“They just pick a case – it could be that simple – a case coming from a Court of Appeals that could go either way. The Supreme Court could say their earlier precedent was wrong and anything goes. The other danger is they could say – fearing public disapproval – they could continue to recognize an individual’s right to keep and bear arms, but that nothing ever violates it.”
Does regulating ammunition sales by rationing, background checks, mandatory micro-stamping, etc., infringe upon the Second Amendment?
“All of it does. Requirements like in New York or California, where gun owners have to go to special places and have background checks just to buy .22 or shotgun ammunition – it’s just harassment. California has a law in place – it’s not effective yet – that will require people to leave a thumbprint when buying ammunition. This, and the so-called smart gun mandates, are just ways to make gun ownership impossible.
Are you going to become involved in the litigation against Massachusetts Attorney General Maura Healey, which seeks to overturn her “assault weapon ban?”
“I am a consultant. I do legal consulting. I have no comment on that.”
What is your opinion of Attorney General Healey’s ban?
“It’s incredible. The federal “assault weapon ban” was bad enough, but the whole idea of requiring people to get background checks, and get clearances, and then to say that their rifles – the most popular rifle in the country – is only good for criminal purposes, is an insult to all Americans.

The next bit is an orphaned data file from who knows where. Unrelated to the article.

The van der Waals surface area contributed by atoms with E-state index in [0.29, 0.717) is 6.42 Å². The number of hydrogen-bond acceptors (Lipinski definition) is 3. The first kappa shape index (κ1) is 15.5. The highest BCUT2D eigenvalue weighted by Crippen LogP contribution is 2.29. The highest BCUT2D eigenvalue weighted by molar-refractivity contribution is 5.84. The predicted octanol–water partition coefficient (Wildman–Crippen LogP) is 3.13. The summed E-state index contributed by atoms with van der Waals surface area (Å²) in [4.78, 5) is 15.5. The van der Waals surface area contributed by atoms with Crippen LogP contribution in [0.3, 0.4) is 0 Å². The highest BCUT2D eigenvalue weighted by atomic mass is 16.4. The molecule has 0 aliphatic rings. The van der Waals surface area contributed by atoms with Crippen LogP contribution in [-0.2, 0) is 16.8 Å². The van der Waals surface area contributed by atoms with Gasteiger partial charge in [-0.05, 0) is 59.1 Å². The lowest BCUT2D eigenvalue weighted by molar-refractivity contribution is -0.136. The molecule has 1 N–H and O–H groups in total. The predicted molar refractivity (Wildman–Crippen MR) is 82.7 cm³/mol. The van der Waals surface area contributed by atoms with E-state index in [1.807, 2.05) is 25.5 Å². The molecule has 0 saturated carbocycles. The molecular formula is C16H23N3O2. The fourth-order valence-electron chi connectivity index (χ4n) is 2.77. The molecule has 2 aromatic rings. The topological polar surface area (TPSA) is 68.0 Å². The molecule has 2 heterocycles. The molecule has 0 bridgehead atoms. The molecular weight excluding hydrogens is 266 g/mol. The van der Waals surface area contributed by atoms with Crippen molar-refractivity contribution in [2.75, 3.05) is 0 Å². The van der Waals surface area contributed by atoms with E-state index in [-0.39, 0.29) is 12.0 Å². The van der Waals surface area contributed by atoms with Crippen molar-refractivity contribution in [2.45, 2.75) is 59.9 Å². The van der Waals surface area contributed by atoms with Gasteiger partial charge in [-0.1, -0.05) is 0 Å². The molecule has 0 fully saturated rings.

In your opinion, should silencers/suppressors be removed from regulation by the National Firearms Act?
“Absolutely! I just published a law review article on that. What’s incredible is that the technology was developed in the early 20th Century, at the same time there were mufflers being developed for automobiles. With firearms, these so-called suppressors were developed so people could comfortably fire their guns without hearing damage. All of a sudden, in 1934, that all comes to an end. In European countries you’ll find the opposite. In the UK, the Home Office, the highest police agency, endorses the use of suppressors so you don’t damage your hearing or disturb your neighbors. Also, a silencer is still defined as a firearm in the Gun Control Act, so if they’re moved outside of NFA, you’d still need a background check.”
Is the ability to carry a firearm openly – open carry – guaranteed by the Second Amendment?
“It would seem obvious that we would have that right. When the republic was first founded, there weren’t any federal gun laws. The first (Open Carry) case occurred in Kentucky. Most states have allowed open carry. Many have never banned open carry. I’m from Virginia. Since colonial times there’s never been a law. Certain court cases shaped by Heller say open carry is a right. The Second Amendment has been applied to the states, and the Supreme Court has said bearing arms means carrying arms.”
In your opinion, should one’s ability to keep and bear arms be impacted by a misdemeanor domestic violence arrest?
“If a person has been convicted of a violent felony, there’s been an understanding that they’ve waived their Second Amendment rights. To punish people because of a misdemeanor conviction really stretches things.
In your opinion, is Constitutional Carry – also known as permitless carry – what the framers had in mind when they crafted the Second Amendment?
“I have to laugh. The thing is, they never anticipated all of these rules and regulations. The framers could carry guns at will. No one ever objected in those days. If you were an able-bodied male, there was a law saying you had to have a gun and go to militia musters. The law required gun ownership. The only other gun law was related to slavery. African-Americans could not legally possess a gun without special permits. The basic fact is that the framers did not anticipate all of these requirements to get the government’s permission to exercise their right to keep and bear arms.”